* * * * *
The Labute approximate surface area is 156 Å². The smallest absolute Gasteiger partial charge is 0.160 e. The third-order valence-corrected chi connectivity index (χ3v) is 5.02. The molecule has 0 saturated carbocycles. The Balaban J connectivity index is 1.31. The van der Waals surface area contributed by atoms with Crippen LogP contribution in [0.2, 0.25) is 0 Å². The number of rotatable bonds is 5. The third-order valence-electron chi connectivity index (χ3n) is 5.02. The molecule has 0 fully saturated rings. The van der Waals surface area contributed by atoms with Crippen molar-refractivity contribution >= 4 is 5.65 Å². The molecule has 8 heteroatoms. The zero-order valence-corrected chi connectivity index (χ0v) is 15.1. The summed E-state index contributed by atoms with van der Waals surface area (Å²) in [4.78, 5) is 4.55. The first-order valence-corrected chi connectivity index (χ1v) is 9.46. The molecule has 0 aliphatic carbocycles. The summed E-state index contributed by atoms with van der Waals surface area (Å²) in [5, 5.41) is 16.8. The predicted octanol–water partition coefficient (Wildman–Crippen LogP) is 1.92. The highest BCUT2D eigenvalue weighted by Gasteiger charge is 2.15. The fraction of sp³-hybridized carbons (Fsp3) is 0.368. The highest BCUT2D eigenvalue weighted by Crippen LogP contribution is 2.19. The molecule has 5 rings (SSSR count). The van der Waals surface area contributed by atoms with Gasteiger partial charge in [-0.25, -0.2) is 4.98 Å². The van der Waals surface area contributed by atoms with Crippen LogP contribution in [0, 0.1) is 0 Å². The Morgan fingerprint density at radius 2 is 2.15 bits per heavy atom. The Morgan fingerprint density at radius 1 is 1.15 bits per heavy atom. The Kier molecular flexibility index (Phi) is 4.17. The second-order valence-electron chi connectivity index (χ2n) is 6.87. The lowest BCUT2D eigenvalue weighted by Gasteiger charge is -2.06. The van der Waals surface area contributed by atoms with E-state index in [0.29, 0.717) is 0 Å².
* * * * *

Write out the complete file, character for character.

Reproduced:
The Labute approximate surface area is 156 Å². The smallest absolute Gasteiger partial charge is 0.160 e. The third-order valence-corrected chi connectivity index (χ3v) is 5.02. The molecule has 0 saturated carbocycles. The Balaban J connectivity index is 1.31. The van der Waals surface area contributed by atoms with Crippen LogP contribution in [0.2, 0.25) is 0 Å². The number of rotatable bonds is 5. The third-order valence-electron chi connectivity index (χ3n) is 5.02. The molecule has 0 fully saturated rings. The van der Waals surface area contributed by atoms with Crippen molar-refractivity contribution >= 4 is 5.65 Å². The molecule has 8 heteroatoms. The zero-order valence-corrected chi connectivity index (χ0v) is 15.1. The summed E-state index contributed by atoms with van der Waals surface area (Å²) in [4.78, 5) is 4.55. The first-order valence-corrected chi connectivity index (χ1v) is 9.46. The molecule has 0 aliphatic carbocycles. The summed E-state index contributed by atoms with van der Waals surface area (Å²) in [5, 5.41) is 16.8. The predicted octanol–water partition coefficient (Wildman–Crippen LogP) is 1.92. The highest BCUT2D eigenvalue weighted by Gasteiger charge is 2.15. The fraction of sp³-hybridized carbons (Fsp3) is 0.368. The highest BCUT2D eigenvalue weighted by Crippen LogP contribution is 2.19. The molecule has 5 rings (SSSR count). The van der Waals surface area contributed by atoms with Gasteiger partial charge in [-0.25, -0.2) is 4.98 Å². The van der Waals surface area contributed by atoms with Crippen LogP contribution in [0, 0.1) is 0 Å². The Morgan fingerprint density at radius 2 is 2.15 bits per heavy atom. The Morgan fingerprint density at radius 1 is 1.15 bits per heavy atom. The Kier molecular flexibility index (Phi) is 4.17. The second-order valence-electron chi connectivity index (χ2n) is 6.87. The lowest BCUT2D eigenvalue weighted by Gasteiger charge is -2.06. The van der Waals surface area contributed by atoms with E-state index in [0.29, 0.717) is 0 Å².